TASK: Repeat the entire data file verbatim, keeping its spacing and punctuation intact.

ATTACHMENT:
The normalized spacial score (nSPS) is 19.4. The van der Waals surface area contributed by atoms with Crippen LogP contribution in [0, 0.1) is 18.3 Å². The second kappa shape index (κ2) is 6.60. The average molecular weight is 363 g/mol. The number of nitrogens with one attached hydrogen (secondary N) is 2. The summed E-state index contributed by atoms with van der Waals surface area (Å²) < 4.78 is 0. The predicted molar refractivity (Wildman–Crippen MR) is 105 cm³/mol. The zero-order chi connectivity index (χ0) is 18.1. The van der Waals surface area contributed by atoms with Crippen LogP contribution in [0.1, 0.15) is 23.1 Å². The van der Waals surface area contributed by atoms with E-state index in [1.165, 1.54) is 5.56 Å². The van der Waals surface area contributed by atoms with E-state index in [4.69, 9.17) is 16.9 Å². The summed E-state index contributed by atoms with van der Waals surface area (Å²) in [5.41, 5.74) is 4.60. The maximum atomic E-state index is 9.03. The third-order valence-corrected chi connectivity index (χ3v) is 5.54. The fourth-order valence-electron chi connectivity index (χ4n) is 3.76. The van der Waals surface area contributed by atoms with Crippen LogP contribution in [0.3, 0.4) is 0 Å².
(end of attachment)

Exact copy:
The normalized spacial score (nSPS) is 19.4. The van der Waals surface area contributed by atoms with Crippen LogP contribution in [0, 0.1) is 18.3 Å². The second kappa shape index (κ2) is 6.60. The average molecular weight is 363 g/mol. The number of nitrogens with one attached hydrogen (secondary N) is 2. The summed E-state index contributed by atoms with van der Waals surface area (Å²) < 4.78 is 0. The predicted molar refractivity (Wildman–Crippen MR) is 105 cm³/mol. The zero-order chi connectivity index (χ0) is 18.1. The van der Waals surface area contributed by atoms with Crippen LogP contribution in [0.1, 0.15) is 23.1 Å². The van der Waals surface area contributed by atoms with E-state index in [1.165, 1.54) is 5.56 Å². The van der Waals surface area contributed by atoms with E-state index in [4.69, 9.17) is 16.9 Å². The summed E-state index contributed by atoms with van der Waals surface area (Å²) in [5.41, 5.74) is 4.60. The maximum atomic E-state index is 9.03. The third-order valence-corrected chi connectivity index (χ3v) is 5.54. The fourth-order valence-electron chi connectivity index (χ4n) is 3.76. The van der Waals surface area contributed by atoms with Crippen LogP contribution in [0.3, 0.4) is 0 Å².